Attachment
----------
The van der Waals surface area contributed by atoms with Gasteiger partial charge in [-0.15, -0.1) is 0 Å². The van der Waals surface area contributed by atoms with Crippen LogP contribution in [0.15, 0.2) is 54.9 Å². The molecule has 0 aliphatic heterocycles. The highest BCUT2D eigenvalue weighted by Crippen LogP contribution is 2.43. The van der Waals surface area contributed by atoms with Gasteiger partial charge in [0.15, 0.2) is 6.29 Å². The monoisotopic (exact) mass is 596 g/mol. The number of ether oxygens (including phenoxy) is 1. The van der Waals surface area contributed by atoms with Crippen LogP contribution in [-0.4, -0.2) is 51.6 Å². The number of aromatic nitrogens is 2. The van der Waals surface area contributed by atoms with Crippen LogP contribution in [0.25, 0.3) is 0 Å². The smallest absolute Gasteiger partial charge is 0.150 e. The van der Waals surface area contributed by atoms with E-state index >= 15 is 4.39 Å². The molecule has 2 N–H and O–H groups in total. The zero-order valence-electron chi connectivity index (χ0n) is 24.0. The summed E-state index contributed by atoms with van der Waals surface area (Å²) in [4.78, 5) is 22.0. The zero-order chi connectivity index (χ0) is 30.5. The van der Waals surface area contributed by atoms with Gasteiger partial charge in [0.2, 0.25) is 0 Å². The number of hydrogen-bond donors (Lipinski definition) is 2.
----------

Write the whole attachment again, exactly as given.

The van der Waals surface area contributed by atoms with Gasteiger partial charge in [-0.15, -0.1) is 0 Å². The van der Waals surface area contributed by atoms with Crippen LogP contribution in [0.15, 0.2) is 54.9 Å². The molecule has 0 aliphatic heterocycles. The highest BCUT2D eigenvalue weighted by Crippen LogP contribution is 2.43. The van der Waals surface area contributed by atoms with Gasteiger partial charge in [0.15, 0.2) is 6.29 Å². The monoisotopic (exact) mass is 596 g/mol. The number of ether oxygens (including phenoxy) is 1. The van der Waals surface area contributed by atoms with Crippen LogP contribution in [-0.4, -0.2) is 51.6 Å². The number of aromatic nitrogens is 2. The van der Waals surface area contributed by atoms with Crippen LogP contribution in [0.25, 0.3) is 0 Å². The smallest absolute Gasteiger partial charge is 0.150 e. The van der Waals surface area contributed by atoms with E-state index >= 15 is 4.39 Å². The molecule has 2 N–H and O–H groups in total. The zero-order valence-electron chi connectivity index (χ0n) is 24.0. The summed E-state index contributed by atoms with van der Waals surface area (Å²) in [4.78, 5) is 22.0. The zero-order chi connectivity index (χ0) is 30.5. The van der Waals surface area contributed by atoms with Gasteiger partial charge in [0.2, 0.25) is 0 Å². The number of hydrogen-bond donors (Lipinski definition) is 2.